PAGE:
Wednesday, April 18, 2012

When The Time Came

When I decided to get the surgery, there was no clear way to know if that was the correct decision. Human psychology is such that we usually end up decided that was happened was what was supposed to happen. I'm a hopeless romantic and so I like the sentiment but I know that's simply just not true, it's just how we make ourselves feel better. While being in Boston has been great, a friend wondered since I mentioned others being disappointed in the last entry, if I was. Of course, I'm disappointed in the weather and that I couldn't leave it all out there but being the cheesy tourist and wearing my Boston Marathon shirt around town yesterday, I've yet to meet one person who left it all out there and had a good time on either the clock or mentally. Everyone of them who did that had been here before and who knows if I ever will get to be back. I met a few others who had taken a similar approach to me (though they were smarter and decided it before starting) and one girl said, I think we've proven we're fast by qualifying, let's just enjoy the experience. It probably says something that the winners, professional athletes, came in 9 minutes slower than last year, 4400 people defferred to next year and 2200 people received medical attention.

One of those touristy things I did was to go see Walden Pond, where Thoreau wrote something I've loved since I was 18: "I went to the woods to live deliberately, to suck the marrow out of life, so that when it came time for me to die, I would not learn that I had not lived." I'm a big fan of Thoreau, or at least his ideas but living deliberately for me is never going to be in the cabin (though the pond now has people in bikins in this weather, not sure if Thoreau would consider that an upside or a downside and I can't believe no one has marketed the idea of selling something made out of bone marrow). I want to live with people, to keep the connections that life has handed me and that it continues to hand me. After the Marathon, I went out to dinner with some friends from the running group, then the next day I had meals with an old high school teacher who would take a few of us running at 5 am for a whole 2 miles! My mom, my little brother and I went and took in some of the local museums and that pond. And then I was more touristy and started an evening with some local ultimate friends at Cheers including one who had been the one who had driven back and forth 8 hours in one day for that tourney that seems so long ago that helped so much with my medical bills. When the diagnosis came, there was no way not to think that was the beginning of the end and who the hell knows when or if I'll die of this but honestly, I am glad to be in Boston because it feels like the end of the beginning. Life Part II was conceived by a seizure and the delivery has come. Not every part has or will go well; I put a lot of work into a marriage that I couldn't stop from collapsing. I put a lot of work into a marathon that I decided to jog in because the weather was too unreasonable. But while I was here,, my primary brain rehab tool has decided to sponsor the Brain Power 5k. The director of Hawktober decided to nominate me for Austin Monthly's 10 most eligible bachelors issue (oddly enough my facebook Status on April fools was that I'd won the lottery and that I'd been nominated for Austin's most eligible bachelor) the day after I threw away the jersey about my valentine's day marathon, they've asked if I'm interested in an interview(I sent them the Livestrong video as a warning before answering them that I come with some serious baggage and I'm not sure anyone in the world should, could or would sign up to help unpack that). I start the training for that Livestrong 100 mile ride soon... I have a doctor's appointment when I return to see how the marathon and my body are reacting to each other. And above all in importance, a week from Saturday, Kiana and I are going to our first daddy-daughter ball, sponsored by the child cancer counseling classes provided by Wonders and Worries. As great and scary as this all is, I still assume it will all eventually fade...but who knows?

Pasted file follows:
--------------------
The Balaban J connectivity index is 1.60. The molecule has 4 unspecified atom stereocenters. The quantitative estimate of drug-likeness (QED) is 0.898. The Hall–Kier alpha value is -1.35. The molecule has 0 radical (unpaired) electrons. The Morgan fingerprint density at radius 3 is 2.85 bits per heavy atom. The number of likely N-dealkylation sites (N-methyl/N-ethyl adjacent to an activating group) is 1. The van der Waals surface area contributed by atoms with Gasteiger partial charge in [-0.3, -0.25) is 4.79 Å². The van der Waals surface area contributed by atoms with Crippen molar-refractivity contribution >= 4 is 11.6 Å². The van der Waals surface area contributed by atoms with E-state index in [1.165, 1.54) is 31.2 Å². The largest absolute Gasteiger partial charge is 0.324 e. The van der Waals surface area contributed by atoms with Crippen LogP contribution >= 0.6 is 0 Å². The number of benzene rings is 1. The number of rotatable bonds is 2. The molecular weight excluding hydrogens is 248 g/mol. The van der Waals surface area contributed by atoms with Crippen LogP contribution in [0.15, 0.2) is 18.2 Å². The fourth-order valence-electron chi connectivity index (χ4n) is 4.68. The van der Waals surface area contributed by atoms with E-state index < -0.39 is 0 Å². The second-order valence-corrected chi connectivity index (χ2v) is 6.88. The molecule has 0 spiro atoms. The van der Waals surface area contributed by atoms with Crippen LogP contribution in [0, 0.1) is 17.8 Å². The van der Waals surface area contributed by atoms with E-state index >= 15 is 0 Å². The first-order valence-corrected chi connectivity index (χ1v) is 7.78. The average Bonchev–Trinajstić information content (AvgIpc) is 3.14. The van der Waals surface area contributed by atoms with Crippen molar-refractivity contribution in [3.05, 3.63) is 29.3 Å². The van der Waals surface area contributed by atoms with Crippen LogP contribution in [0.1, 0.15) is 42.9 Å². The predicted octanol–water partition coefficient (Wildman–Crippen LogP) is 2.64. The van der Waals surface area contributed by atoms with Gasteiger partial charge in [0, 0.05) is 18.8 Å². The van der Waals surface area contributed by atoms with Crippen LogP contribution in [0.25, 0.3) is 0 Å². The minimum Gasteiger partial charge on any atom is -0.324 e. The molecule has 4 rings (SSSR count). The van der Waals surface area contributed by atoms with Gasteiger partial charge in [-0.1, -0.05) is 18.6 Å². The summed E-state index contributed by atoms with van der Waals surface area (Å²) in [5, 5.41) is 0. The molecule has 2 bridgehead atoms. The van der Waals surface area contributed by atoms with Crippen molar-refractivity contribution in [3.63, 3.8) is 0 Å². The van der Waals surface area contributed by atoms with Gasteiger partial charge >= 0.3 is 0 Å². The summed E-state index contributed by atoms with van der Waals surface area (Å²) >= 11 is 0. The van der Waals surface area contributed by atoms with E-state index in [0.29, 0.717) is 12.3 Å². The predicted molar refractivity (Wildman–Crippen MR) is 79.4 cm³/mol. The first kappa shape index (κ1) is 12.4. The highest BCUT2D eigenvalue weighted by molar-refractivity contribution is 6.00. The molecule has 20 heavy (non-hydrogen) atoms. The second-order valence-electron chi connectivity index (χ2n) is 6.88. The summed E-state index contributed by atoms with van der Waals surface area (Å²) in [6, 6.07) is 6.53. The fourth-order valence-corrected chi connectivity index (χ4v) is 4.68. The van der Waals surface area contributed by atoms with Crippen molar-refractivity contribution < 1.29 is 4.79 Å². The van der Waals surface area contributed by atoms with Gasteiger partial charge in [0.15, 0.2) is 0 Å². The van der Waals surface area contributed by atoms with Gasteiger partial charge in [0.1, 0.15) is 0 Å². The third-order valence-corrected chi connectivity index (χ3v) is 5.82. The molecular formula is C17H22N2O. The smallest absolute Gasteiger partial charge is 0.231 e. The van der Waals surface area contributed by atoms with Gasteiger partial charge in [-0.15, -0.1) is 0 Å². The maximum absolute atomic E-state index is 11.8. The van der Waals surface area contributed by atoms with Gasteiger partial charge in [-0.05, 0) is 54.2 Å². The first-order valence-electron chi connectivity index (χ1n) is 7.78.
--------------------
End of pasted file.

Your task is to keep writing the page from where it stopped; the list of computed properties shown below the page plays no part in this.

My life isn't all new, perhaps not even mostly so. I never thought I'd be this involved but like the picture in the previous blog you stay connected to what gave you life and you try to pay it forward as well. But I'm still directing and playing in an ulti tourney I started on Sunday. If my flight gets in on time, I'm going to my running group's hill workout tomorrow. Marrow sounds gross so I'll probably never suck on it but when the time comes for me to die, I may not remember life or have language functions if it's from this. And that's scary but at least today I get to take Kiana to Harvard and to Boston Museum of Science. But I am pleased and comforted by the fact I can't imaging learning that I have not lived.

1 comment:

  1. I hear the marrow bones here are good :)